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Scientific Working Groups on

Digital Evidence and Imaging Technology

SWGDE/SWGIT Guidelines & Recommendations for Training in


Digital & Multimedia Evidence

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SWGDE/SWGIT Guidelines & Recommendations for Training in Digital & Multimedia Evidence
Version: 1.0 (November 15, 2004)
This document includes a cover page with the SWGDE/SWGIT disclaimer.
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SWGDE/SWGIT Guidelines & Recommendations for Training in
Digital & Multimedia Evidence

There are many topics to include in forensic digital and multimedia training. There
are also many vehicles to provide training, such as in-service and out-service
training and distance learning. The purpose of this document is to provide
guidelines and recommendations to assist with designing a proper training
program.

It should be recognized that some agencies might choose to provide training other
than what is recommended in this section. In such circumstances, those agencies
should demonstrate and document that the training selected is adequate to meet
their anticipated needs.

Introduction

Personnel that collect, preserve, analyze, and/or examine digital and multimedia
evidence (or supervise these functions) must be aware of the capabilities and
limitations of specific technologies. Those engaged in the digital and multimedia
evidence process should be aware of the procedures commonly followed within the
forensic community and should strive to meet or exceed these recommendations.
They should also endeavor to maintain awareness of new developments.

In support of these goals, the following recommendations are offered:

ƒ Define and employ quality assurance programs to ensure the implementation


of valid and reliable procedures for the task.

ƒ Maintain proficiency by pursuing continuing education courses in digital and


multimedia evidence technology.

ƒ Maintain awareness of legal developments relating to digital and multimedia


evidence.

ƒ Maintain awareness of technological advancements.

Definitions of Categories

Several categories of digital and multimedia evidence training relevant to those who
collect, preserve, analyze, and/or examine digital and multimedia evidence (or
supervise these functions) are identified and defined as follows:
SWGDE/SWGIT Guidelines & Recommendations for Training in Digital & Multimedia Evidence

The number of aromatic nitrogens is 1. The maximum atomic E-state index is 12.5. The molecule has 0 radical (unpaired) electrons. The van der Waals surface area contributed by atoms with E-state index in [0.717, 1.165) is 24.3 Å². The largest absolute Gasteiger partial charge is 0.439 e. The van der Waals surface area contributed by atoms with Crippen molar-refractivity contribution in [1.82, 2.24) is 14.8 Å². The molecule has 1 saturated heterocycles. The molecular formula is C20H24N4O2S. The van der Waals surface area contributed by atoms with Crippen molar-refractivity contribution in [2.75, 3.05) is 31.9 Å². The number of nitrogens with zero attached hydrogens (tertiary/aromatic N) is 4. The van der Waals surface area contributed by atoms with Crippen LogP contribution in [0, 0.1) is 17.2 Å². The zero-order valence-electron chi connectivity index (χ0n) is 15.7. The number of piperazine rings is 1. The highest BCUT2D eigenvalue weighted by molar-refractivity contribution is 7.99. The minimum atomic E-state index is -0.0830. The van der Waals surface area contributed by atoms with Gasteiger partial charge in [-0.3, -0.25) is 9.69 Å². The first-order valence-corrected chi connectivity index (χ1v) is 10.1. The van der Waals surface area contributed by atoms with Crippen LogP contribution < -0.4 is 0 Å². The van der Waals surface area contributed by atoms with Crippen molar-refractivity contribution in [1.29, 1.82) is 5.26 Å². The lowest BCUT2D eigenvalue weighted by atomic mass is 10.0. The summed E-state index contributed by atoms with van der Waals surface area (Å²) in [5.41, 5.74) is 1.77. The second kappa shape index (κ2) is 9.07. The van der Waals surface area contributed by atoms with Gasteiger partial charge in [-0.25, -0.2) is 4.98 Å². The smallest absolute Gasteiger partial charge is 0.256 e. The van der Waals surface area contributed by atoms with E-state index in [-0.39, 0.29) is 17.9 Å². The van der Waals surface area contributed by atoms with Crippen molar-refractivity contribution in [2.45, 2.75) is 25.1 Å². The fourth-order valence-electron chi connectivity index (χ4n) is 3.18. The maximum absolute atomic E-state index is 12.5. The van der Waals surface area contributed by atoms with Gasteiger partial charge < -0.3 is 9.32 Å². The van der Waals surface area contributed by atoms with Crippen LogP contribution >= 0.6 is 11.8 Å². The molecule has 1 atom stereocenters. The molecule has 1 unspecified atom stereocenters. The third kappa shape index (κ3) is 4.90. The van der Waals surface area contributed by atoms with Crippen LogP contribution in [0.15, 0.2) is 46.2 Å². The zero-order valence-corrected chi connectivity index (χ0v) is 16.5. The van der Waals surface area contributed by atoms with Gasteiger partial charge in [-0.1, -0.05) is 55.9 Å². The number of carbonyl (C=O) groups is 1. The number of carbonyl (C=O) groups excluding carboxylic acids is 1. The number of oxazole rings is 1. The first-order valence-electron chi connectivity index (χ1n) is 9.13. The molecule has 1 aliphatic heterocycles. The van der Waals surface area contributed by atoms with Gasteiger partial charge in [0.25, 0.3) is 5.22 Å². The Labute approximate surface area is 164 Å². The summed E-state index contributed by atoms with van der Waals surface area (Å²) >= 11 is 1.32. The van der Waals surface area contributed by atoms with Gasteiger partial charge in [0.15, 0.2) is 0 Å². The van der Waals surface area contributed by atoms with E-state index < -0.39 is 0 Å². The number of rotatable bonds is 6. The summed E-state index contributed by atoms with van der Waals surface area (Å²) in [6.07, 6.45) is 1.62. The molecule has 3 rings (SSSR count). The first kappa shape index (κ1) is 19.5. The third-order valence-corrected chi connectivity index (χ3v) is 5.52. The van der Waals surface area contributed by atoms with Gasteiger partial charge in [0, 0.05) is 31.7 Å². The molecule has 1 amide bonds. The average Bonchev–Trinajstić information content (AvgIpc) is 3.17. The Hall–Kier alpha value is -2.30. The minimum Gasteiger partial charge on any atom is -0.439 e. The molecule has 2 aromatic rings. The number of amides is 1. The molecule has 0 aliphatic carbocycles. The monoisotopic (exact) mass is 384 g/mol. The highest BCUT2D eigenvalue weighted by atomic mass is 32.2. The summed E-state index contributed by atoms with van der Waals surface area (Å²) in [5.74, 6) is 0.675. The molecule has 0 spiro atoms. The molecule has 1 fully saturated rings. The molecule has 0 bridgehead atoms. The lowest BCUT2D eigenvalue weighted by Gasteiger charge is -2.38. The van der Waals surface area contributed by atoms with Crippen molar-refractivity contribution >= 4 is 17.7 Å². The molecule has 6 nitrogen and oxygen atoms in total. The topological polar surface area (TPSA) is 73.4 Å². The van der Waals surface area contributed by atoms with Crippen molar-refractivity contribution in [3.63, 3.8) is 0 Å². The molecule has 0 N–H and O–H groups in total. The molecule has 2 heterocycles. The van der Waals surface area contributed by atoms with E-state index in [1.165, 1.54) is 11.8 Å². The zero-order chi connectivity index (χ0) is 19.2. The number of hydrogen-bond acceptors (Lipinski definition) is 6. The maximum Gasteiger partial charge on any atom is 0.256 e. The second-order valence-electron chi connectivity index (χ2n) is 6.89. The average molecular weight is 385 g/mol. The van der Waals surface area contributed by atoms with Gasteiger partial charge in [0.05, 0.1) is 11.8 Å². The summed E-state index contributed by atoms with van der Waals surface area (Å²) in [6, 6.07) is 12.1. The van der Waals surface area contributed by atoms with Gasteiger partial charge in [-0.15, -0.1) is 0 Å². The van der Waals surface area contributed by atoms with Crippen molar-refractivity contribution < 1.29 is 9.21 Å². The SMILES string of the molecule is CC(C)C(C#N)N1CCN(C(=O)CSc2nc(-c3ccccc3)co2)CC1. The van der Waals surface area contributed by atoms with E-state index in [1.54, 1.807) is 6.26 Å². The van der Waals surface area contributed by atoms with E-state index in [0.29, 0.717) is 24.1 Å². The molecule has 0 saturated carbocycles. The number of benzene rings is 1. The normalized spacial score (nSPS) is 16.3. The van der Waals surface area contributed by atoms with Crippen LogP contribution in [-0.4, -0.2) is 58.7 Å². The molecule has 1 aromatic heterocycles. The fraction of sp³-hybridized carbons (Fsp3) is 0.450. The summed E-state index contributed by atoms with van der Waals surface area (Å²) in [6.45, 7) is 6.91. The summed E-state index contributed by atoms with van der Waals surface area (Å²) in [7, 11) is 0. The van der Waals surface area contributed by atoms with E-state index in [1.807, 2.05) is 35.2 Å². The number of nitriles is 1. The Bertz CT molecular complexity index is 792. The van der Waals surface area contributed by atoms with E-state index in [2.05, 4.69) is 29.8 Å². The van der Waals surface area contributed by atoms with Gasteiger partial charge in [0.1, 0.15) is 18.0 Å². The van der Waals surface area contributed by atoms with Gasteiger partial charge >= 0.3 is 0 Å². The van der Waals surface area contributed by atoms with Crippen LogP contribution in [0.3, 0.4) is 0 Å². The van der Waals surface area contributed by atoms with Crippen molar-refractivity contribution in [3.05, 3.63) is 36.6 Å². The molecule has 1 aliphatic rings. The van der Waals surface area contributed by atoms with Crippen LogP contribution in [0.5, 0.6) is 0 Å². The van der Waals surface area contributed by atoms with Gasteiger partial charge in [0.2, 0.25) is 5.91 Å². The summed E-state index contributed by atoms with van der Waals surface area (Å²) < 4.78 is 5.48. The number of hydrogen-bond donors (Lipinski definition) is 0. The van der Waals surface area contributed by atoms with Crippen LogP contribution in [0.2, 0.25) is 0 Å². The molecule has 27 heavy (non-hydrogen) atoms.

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ƒ Categories of training

¾ Awareness: Training designed to provide the student with a general


knowledge of the major elements of digital and multimedia evidence
including the capabilities and limitations of hardware and software

¾ Skills and techniques: Training designed to provide the student with


the ability to competently use specific tools and procedures

¾ Knowledge of processes and relationships: Training designed to


provide the student with an understanding of digital and multimedia
evidence and when to apply that understanding given various
situations

¾ Court procedures:

ƒ Witness testimony: Training designed to provide the student


with the ability to present reliable digital and multimedia
evidence-based testimony in court

ƒ Case preparation: Training designed to provide the student


with the ability to prepare accurate and reliable exhibits

¾ Continuing education: Training designed to provide personnel with


ongoing training in digital and multimedia evidence

¾ Specialized applications and technologies: Training in specific


subdisciplines or in specialized areas

¾ Competency: A competency-testing program incorporates a number of


components:

ƒ Required levels of skill and knowledge for a job category should


be identified by the agency. These levels should be driven by
the requirements of the specific tasks to be accomplished

ƒ Course(s) should be designed or identified by the agency or its


agent to provide the skills and information necessary for the
agency's personnel to attain competency in those skills

SWGDE/SWGIT Guidelines & Recommendations for Training in Digital & Multimedia Evidence
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ƒ If determined to be necessary by the agency, a competency test
should be developed and administered to test these skills

ƒ Different types of competency tests may be developed


depending on the various skills required

ƒ Job categories

¾ Management: Includes personnel who are responsible for setting


agency policies and/or making budget decisions

¾ Command/Supervision: Includes personnel who supervise and/or


direct personnel engaged in the field of digital and multimedia
evidence

¾ Examiner/Analyst: Includes personnel for whom examination,


analysis and/or recovery of digital and multimedia evidence is a major
component of their routine duties. The personnel may also be